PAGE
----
Hong Kong’s Exchange Fund, the war chest used to defend the local currency from attacks by short sellers, lost HK$86.1 billion (US$11.1 billion) from investments in the first quarter as it fell victim to a worldwide stock market slump.
It is the biggest three-month loss the fund has suffered in the 16 years it has been reporting its quarterly performance.
The Hong Kong Monetary Authority, which is responsible for investing the reserves, predicted more uncertainty in the rest of the year.
The losses, which came mainly from overseas stock market investments, are in sharp contrast to a year ago when the fund reported its best first-quarter return, of HK$133.4 billion. It marks the first quaterly loss for the fund since the fourth quarter of 2018 when it lost HK$33.6 billion. This surpassed last record loss of HK$64.8 billion in the third quarter of 2015.
A strong return on both stocks and bonds last year had helped the Exchange Fund to report a record high gain of HK$262.2 billion, compared with only a modest increase of HK$10.9 billion in 2018 when it was hard hit by the US-China trade war. Last year’s performance surpassed the record HK$252 billion set in 2017.
The tide has turned in the first quarter, however, as global stock market plunged as a result of the Covid-19 pandemic which has infected over 3 million people worldwide including over 1,000 in Hong Kong. The health crisis has led to governments worldwide ordering travel restrictions, closing borders and halting business activities.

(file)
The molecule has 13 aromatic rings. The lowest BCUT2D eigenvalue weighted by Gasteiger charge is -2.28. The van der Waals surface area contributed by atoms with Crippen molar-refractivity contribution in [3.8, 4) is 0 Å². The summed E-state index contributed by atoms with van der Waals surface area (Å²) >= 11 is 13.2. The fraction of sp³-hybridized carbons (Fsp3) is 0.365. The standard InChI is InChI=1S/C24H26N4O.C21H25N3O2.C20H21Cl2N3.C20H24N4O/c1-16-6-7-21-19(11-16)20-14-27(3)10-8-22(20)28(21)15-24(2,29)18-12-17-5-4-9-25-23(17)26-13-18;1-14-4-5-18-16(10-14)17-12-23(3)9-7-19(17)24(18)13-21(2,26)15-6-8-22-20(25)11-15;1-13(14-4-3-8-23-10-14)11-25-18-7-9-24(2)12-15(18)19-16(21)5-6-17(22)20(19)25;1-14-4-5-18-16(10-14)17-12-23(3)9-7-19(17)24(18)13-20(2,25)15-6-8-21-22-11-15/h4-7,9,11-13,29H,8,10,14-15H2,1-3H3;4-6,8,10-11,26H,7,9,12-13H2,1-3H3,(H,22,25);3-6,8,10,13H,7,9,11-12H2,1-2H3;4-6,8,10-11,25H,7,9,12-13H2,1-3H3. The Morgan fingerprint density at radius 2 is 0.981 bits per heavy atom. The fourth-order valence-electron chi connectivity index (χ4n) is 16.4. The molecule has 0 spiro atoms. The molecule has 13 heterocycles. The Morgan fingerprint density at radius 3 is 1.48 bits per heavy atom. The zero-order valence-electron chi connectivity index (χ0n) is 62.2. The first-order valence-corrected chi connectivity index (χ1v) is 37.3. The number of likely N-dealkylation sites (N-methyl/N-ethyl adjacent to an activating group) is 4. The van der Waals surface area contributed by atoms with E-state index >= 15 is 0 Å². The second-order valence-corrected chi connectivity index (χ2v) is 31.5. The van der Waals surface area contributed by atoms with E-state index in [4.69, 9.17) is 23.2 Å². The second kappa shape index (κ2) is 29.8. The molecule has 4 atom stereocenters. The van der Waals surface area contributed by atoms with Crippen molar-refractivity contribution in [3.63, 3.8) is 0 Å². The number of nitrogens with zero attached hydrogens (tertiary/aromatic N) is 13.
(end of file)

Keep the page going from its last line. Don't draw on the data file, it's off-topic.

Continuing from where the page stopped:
Hong Kong’s benchmark Hang Seng Index dropped 16 per cent in the first quarter of the year, while indices in Japan and South Korea plunged 20 per cent and the Australian market plummeted by almost a quarter. The Dow Jones Industrial Average lost 23 per cent, for its worst quarterly loss since 1987.
“The outlook for the markets remains full of uncertainties amid the coronavirus pandemic,” said Eddie Yue Wai-man, the chief executive of the HKMA at a regular quarterly meeting with lawmakers on Monday morning.
The fund recorded a loss of HK$28.4 billion on Hong Kong stock investments in the first quarter, compared with profit of HK$20.8 billion in the same period a year earlier.
It lost HK$83.1 billion from its overseas stock investments, compared with a strong return at HK$49.9 billion during the corresponding quarter in 2019.
The fund also reported a loss due to foreign-exchange valuation changes on its assets of HK$29 billion in the first quarter, compared with a gain at HK$13.5 billion a year earlier.
The losses were partly offset by a gain in its bond investments of HK$54.4 billion in the first three months, compared with HK$36.7 billion a year earlier.
The fund will pay the Hong Kong government HK$9.6 billion from its earnings for the quarter.
Stockbrokers believe the Exchange Fund returns will bounce back in the second quarter.
‘The Exchange Fund has a lot of investment in both Hong Kong and overseas stocks. These markets have bounced back in April already,” said Gordon Tsui, chairman of the Hong Kong Securities Association.
While the pandemic is not yet over, many governments have introduced interest rate cuts and other measures to boost the economy, which Tsui believes will support the investment market in the coming months.
“The worst is over. Even if the Exchange Fund maintains its current investment strategy, it still has a chance to turn around in coming months and to report a profit for the full year,” he said.
Sometimes the most clever thing to say is nothing at all.